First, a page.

Aly Wagner: I really love Danny Higginbotham.

David Stiepleman: Uh huh. What does he do well?

Aly Wagner: He tells you the why. He actually looks up at the decisions that coaches are making and the positions that he's putting players in to either affect the outcome of game, or not quite honestly. And so he breaks it down for you. He really does say, okay, they're pressing high because the center back is actually not comfortable in possession, and now it's forcing a long ball. They win that now they're transitioning, well, they're leaving three high cause they think they can exploit them in transition, or they're playing this player because he actually is a massive ball winner and has the range. And we know this is going to be an up and down game, whatever. He's going to look at different phases, different pieces of the game, and he is going to tell you why he thinks the manager made the decisions they made. A lot of the broadcasters in our space will tell you that you just saw an awesome shot. You know, and, and that she wants that one back, or it's, it's not anything that tells you like, why did that player get that opportunity? And should they have had that opportunity in a sense, you know, and then what would you do to fix it? And so, he breaks down, I think, the game as well as anyone that I've heard in the space. And I really appreciate his approach. I think he does a lot of homework and I respect that.

David Stiepleman: Yeah. I think I read this or may maybe I heard you talk about it, you originally didn't want to be a broadcaster. They asked you and you were still playing to be a broadcaster, and you're like, nah. Tell me how you got into it.

Aly Wagner: I got into it right into 2015, basically. So as you said, as a player, I wasn't that interested. Again, this goes to our point of what we're doing at Bay FC, which is preparing players for life after football. How important it is, because I was pretty naive to the idea that at some point my career would end.

David Stiepleman: And you retired 2010, if I got that right.

Aly Wagner: Yeah. It was like 2009 after that season. And I retired young. I was only 29 years old, which is not, you know, most players are now going at 30-35 zone. But I stepped away from the game from a while, and then I was asked by Heather Mitts, a previous teammate of mine, “Hey, would you be interested in calling the Women's World Cup?” And I, I said, absolutely. And then she's like, Oh, I think that opportunity that has passed you know, next time I think you'd be great” kind of thing. And then I think I told Brandi Chastain and Brandy said, well, they didn't want me. I love her. She goes, but I'm going to put you in contact with who ends up, who is now my mentor in this space, Michael Cohen, and see if maybe there's something that can be done there.

Aly Wagner: So, he got on the call with me, he said, “Look, we're fully staffed out. No opportunity as an analyst, but would you want to do play by play?” And I said, “Yeah, I mean, I'm happy to look at it, but I don't think so.” I think, you know, I want to talk about the whys of the game. And so then we talked for 45 minutes, we hung up, I told Adam, my husband, not going to happen. And I got a call maybe 30 minutes later, okay, you sold me. You have a call with David Neal, he's the head producer at Fox. You have a call with him on Monday. Let's see what you can do. And then I had that call, David Neal flew me down. I did one tryout. I'd never called a game off of a tube. I had to do highlights.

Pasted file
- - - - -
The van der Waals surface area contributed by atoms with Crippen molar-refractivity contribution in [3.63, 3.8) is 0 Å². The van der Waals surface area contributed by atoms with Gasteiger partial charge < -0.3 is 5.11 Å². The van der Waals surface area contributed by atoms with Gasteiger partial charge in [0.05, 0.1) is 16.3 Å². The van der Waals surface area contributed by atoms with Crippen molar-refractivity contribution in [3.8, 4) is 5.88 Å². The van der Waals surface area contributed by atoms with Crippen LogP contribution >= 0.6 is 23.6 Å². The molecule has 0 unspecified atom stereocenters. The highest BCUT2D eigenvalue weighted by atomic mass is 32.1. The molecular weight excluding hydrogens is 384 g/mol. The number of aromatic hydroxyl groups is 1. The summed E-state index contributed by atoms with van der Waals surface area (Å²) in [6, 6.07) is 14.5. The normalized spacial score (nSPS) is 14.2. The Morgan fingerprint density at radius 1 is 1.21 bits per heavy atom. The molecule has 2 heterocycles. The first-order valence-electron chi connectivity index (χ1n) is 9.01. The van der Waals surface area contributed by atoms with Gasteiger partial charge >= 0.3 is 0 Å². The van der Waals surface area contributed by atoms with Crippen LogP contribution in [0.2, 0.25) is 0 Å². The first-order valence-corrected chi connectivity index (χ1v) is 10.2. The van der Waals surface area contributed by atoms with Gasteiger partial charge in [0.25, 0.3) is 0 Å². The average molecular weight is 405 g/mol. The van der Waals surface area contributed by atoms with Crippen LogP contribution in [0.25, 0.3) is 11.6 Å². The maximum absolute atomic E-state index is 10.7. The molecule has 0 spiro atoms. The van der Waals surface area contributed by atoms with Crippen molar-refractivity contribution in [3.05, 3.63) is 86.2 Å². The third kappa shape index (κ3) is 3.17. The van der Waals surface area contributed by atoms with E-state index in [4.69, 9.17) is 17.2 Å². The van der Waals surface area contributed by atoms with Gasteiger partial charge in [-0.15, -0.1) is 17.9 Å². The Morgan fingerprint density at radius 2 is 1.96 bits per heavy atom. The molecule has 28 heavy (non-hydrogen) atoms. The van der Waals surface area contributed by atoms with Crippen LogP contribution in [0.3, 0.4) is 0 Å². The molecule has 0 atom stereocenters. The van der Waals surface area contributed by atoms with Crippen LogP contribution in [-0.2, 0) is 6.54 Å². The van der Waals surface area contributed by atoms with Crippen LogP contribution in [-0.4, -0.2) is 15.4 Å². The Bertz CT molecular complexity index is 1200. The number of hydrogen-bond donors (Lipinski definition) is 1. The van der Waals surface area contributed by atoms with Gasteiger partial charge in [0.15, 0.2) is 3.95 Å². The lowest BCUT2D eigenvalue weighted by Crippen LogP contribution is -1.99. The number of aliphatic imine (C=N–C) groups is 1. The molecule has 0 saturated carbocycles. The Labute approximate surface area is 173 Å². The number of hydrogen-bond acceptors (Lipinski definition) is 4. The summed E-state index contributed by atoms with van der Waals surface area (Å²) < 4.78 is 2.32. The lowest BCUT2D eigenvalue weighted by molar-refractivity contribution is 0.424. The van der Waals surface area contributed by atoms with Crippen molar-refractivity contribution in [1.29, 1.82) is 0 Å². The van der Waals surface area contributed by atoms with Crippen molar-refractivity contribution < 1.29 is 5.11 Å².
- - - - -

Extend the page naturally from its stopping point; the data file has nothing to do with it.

Aly Wagner: Never done that. It was so awkward by the way, just imagine looking at highlights and not thinking about your timing. Should you be speaking to it immediately? Should you be ahead of it? Should you be lagging it? Right? And so I had never been prepared in that space. And so, it was just so wild to jump into that and as a tryout. But nonetheless, it apparently went okay. And, and I was on. I was team two through that tournament, which was pretty cool. So I got to call some big moments and, and that's really how it started.

David Stiepleman: Okay, highlights, I get that's like a time thing, but what's like the thing during that experience you were working on and you realized you needed to get better at?

Aly Wagner: It was really timing, quite honestly. And I thought I was pretty comfortable, so I didn't have a massive call out to myself yet. But what I did learn over time was massive. And I can talk about that, but I didn't realize where I needed to improve. I was very granular. The best coach I ever had – I played for five different national team coaches, I believe it was – the best coach I played for was my college coach, Jerry Smith, Brandi Chastain's husband. And the thing he did really well was impart the details. And so I immediately used that in my broadcasting. And like, they played it to the wrong side of the body of the player, so she turned into pressure. Or she took it with the wrong surface of her foot. You know, just got into the weeds too much, I think. And didn't see it as a macro commentary. And I think that's the dance that I've gotten better at over time is talking about the macro and also pointing out some of the micro, when it's relevant.

David Stiepleman: That's super interesting. What's the state of statistical analysis in soccer? I mean, it's… Okay, I'm an amateur, whatever. And I'm trying to understand like how we think about stats in soccer. I get baseball… Soccer, like it's very hard, like 22 people running around, or 20 running around. And like, you can't predict what they're going to do. And there's not, I mean, there are a couple of set pieces obviously, but, it's got to be very hard to track. I guess people wear, you know, GPS stuff now. So, you can kind of see how far they've run all that kind of stuff. Like are you looking at that kind of stuff? Is it, do you think it's useful? What's useful, what's not useful? What's the state of it?